Yesterday (24 May) was the anniversary of the coronation in Dublin of the person who later became known to history as ‘Lambert Simnel’. This is a subject very close to my heart as I’m about the publish the second of two novels covering the story.
Matthew Lewis posted on Facebook about it yesterday at Matthew Lewis Author:
As he wrote: ’24 May 1487 Coronation in Dublin of King Edward. The key info of a regnal number is missing.
History tells us he was a boy from Oxford named Lambert Simnel impersonating the Earl of Warwick.
I say that was a lie.
I find it very difficult to disagree with Matt here – especially given I’ve written two whole books based on this same premise…
But who exactly was the Dublin King?
Following is a brief excerpt from the first of my two books about him, King in Waiting. Don’t forget to watch out for publication of the second, Sons of York, next month… Further details coming soon…
Chapter 26 – No Longer King in Waiting
The day of the coronation dawned clear and bright.
I woke early. Soft fingers of sunlight were slinking through the window of my antechamber and playing warm across my cheek. I had barely slept at all until the later watches of the night, knowing what the coming day was to bring.
I roused myself, plashed water from the waiting basin upon my face and hurriedly dressed before knocking and entering Edward’s chamber.
Had he too perhaps had little rest? He did not say, but sat already in the window recess, clad in undershirt and hose, gazing out upon the early bustle in the courtyard. The morning sun splashed gold upon his tousled hair and the paleness of his face as he turned to me.
‘My stomach churns, Matthew,’ he said by way of greeting. ‘As it did when we were upon the sea all those months ago. Yet I do not find that the castle has transformed overnight into an ark upon a tossing sea. Nor that an earthquake has occurred and set the ground to trembling. The grooms and servants out there,’ he gestured through the stone mullions, ‘seem to be about their business as usual. If a little busier perhaps.’
He sent another look towards me as I lingered in the doorway. The shadow of a smile slipped across his lips and was gone. At that moment he reminded me more of his uncle Richard than he ever had before.
A tremor ran through me at the memories stirred, but I shrugged them aside, lifting up my hands, full of the platter of bread and cheese and jug of watered wine I had collected on my way.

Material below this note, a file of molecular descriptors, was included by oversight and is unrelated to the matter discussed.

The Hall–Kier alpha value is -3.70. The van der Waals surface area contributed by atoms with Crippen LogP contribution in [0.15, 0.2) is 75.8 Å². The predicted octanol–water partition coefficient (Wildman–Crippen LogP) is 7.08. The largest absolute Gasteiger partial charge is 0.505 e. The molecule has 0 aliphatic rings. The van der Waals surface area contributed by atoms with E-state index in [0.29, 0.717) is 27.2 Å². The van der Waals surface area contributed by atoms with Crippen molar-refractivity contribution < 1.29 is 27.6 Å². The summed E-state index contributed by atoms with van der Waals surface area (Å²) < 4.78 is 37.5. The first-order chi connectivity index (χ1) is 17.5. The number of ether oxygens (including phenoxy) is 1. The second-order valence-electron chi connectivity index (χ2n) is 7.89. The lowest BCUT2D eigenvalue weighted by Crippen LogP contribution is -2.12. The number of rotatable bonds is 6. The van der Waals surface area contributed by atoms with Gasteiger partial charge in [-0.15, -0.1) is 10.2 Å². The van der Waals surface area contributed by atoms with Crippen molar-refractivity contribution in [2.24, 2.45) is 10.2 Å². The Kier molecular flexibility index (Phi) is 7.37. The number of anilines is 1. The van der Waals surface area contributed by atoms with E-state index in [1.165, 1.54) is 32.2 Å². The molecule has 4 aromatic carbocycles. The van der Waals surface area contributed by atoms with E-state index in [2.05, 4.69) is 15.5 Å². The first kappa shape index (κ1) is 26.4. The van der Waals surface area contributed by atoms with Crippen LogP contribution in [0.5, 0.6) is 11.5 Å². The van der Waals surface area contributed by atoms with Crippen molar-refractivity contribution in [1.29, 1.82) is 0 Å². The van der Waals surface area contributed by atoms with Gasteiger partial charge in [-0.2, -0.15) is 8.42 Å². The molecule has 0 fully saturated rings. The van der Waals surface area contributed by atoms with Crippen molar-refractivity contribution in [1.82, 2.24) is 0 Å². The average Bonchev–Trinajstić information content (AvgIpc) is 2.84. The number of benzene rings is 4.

‘Will you break your fast before your body servants come to dress you?’
‘Nay. I think that would be tempting fate – or tempting my quaking stomach to betray me.’
‘The food may help settle it.’
He shook his head.
‘I would rather keep my insides and my head clear today – the day I truly become king.’
And indeed, he bore himself like a true king all day. From his robing in the rich velvet and cloth of gold garments his aunt had sent from Burgundy. Through the solemn procession along streets lined with cheering crowds of men, women and children stretching from the castle to the grey bulk of Christ Church Cathedral, crouched like a sleeping lion in the midst of the tangle of city streets. To the rituals of anointing and crowning within the cathedral’s cavernous depths, and the joyous celebrations that came after – when at last he could relax and enjoy the day and the feasting and entertainments it brought.
I and my friends were honoured with a place in the royal procession, loyal servants of the new king and his lords as we were. My own view of it was perhaps not so clear as that of the last coronation parade I had seen – that of my lamented master King Richard in Westminster less than four years before. Then I had watched from the sidelines, my mouth agape at the finery on display, at the beauty of the gowns and banners, the richness of the regalia – of crowns, sceptres, gem-encrusted swords – and overwhelmed by the tremendous blasts of the trumpets, the heralds’ cries, the crowds’ cheers and hurrahs. But to be in the midst of it as we were on this day, as the procession wound through the hordes of excited onlookers – rather than being such an onlooker myself – was an experience I would not have missed for all the riches in the world….
Coming Soon: SONS OF YORK, book 4 of The Order of the White Boar
Alex Marchant is author of two books telling the story of the real King Richard III for children aged 10+, The Order of the White Boar and The King’s Man, and a third in the sequence, King in Waiting, which continues the adventures of the young members of the Order in the following years. A fourth book, Sons of York, is due out in 2022.
Alex is also editor of Grant Me the Carving of My Name and Right Trusty and Well Beloved…, two anthologies of short fiction inspired by King Richard, sold in support of Scoliosis Association UK (SAUK).
Alex has also published a standalone timeslip novel for readers aged 10+, Time out of Time, relating the adventures of Allie Turner through a doorway into history found under layers of old wallpaper at ancient Priory Farm.
Alex’s books can be found on Amazon at:
My Twitter handle and Matthew Wansford’s